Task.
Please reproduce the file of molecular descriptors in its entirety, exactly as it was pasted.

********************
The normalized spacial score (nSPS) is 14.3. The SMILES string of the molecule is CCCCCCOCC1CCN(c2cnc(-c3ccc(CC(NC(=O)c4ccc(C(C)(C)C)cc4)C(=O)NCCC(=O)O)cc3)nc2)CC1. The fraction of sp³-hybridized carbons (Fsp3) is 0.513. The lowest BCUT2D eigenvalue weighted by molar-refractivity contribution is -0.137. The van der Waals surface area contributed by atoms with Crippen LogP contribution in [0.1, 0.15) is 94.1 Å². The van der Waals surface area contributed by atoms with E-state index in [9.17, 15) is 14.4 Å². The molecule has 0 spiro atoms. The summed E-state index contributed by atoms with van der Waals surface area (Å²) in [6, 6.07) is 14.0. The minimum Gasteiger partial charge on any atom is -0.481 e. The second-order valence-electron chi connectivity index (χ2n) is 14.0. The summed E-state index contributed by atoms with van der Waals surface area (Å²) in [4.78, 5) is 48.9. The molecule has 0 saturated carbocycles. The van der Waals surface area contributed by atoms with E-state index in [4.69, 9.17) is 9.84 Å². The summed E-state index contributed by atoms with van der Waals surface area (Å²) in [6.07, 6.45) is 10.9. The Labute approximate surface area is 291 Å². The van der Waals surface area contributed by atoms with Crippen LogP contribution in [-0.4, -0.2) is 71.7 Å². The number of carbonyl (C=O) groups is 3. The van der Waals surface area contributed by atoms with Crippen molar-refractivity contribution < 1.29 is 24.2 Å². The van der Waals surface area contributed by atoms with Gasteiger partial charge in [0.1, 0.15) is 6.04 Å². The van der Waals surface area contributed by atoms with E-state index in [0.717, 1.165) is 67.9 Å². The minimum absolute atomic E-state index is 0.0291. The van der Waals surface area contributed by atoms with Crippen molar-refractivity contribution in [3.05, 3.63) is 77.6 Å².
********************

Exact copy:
The normalized spacial score (nSPS) is 14.3. The SMILES string of the molecule is CCCCCCOCC1CCN(c2cnc(-c3ccc(CC(NC(=O)c4ccc(C(C)(C)C)cc4)C(=O)NCCC(=O)O)cc3)nc2)CC1. The fraction of sp³-hybridized carbons (Fsp3) is 0.513. The lowest BCUT2D eigenvalue weighted by molar-refractivity contribution is -0.137. The van der Waals surface area contributed by atoms with Crippen LogP contribution in [0.1, 0.15) is 94.1 Å². The van der Waals surface area contributed by atoms with E-state index in [9.17, 15) is 14.4 Å². The molecule has 0 spiro atoms. The summed E-state index contributed by atoms with van der Waals surface area (Å²) in [6, 6.07) is 14.0. The minimum Gasteiger partial charge on any atom is -0.481 e. The second-order valence-electron chi connectivity index (χ2n) is 14.0. The summed E-state index contributed by atoms with van der Waals surface area (Å²) in [4.78, 5) is 48.9. The molecule has 0 saturated carbocycles. The van der Waals surface area contributed by atoms with E-state index in [4.69, 9.17) is 9.84 Å². The summed E-state index contributed by atoms with van der Waals surface area (Å²) in [6.07, 6.45) is 10.9. The Labute approximate surface area is 291 Å². The van der Waals surface area contributed by atoms with Crippen LogP contribution in [-0.4, -0.2) is 71.7 Å². The number of carbonyl (C=O) groups is 3. The van der Waals surface area contributed by atoms with Crippen molar-refractivity contribution < 1.29 is 24.2 Å². The van der Waals surface area contributed by atoms with Gasteiger partial charge in [0.1, 0.15) is 6.04 Å². The van der Waals surface area contributed by atoms with E-state index in [0.717, 1.165) is 67.9 Å². The minimum absolute atomic E-state index is 0.0291. The van der Waals surface area contributed by atoms with Crippen molar-refractivity contribution in [3.05, 3.63) is 77.6 Å².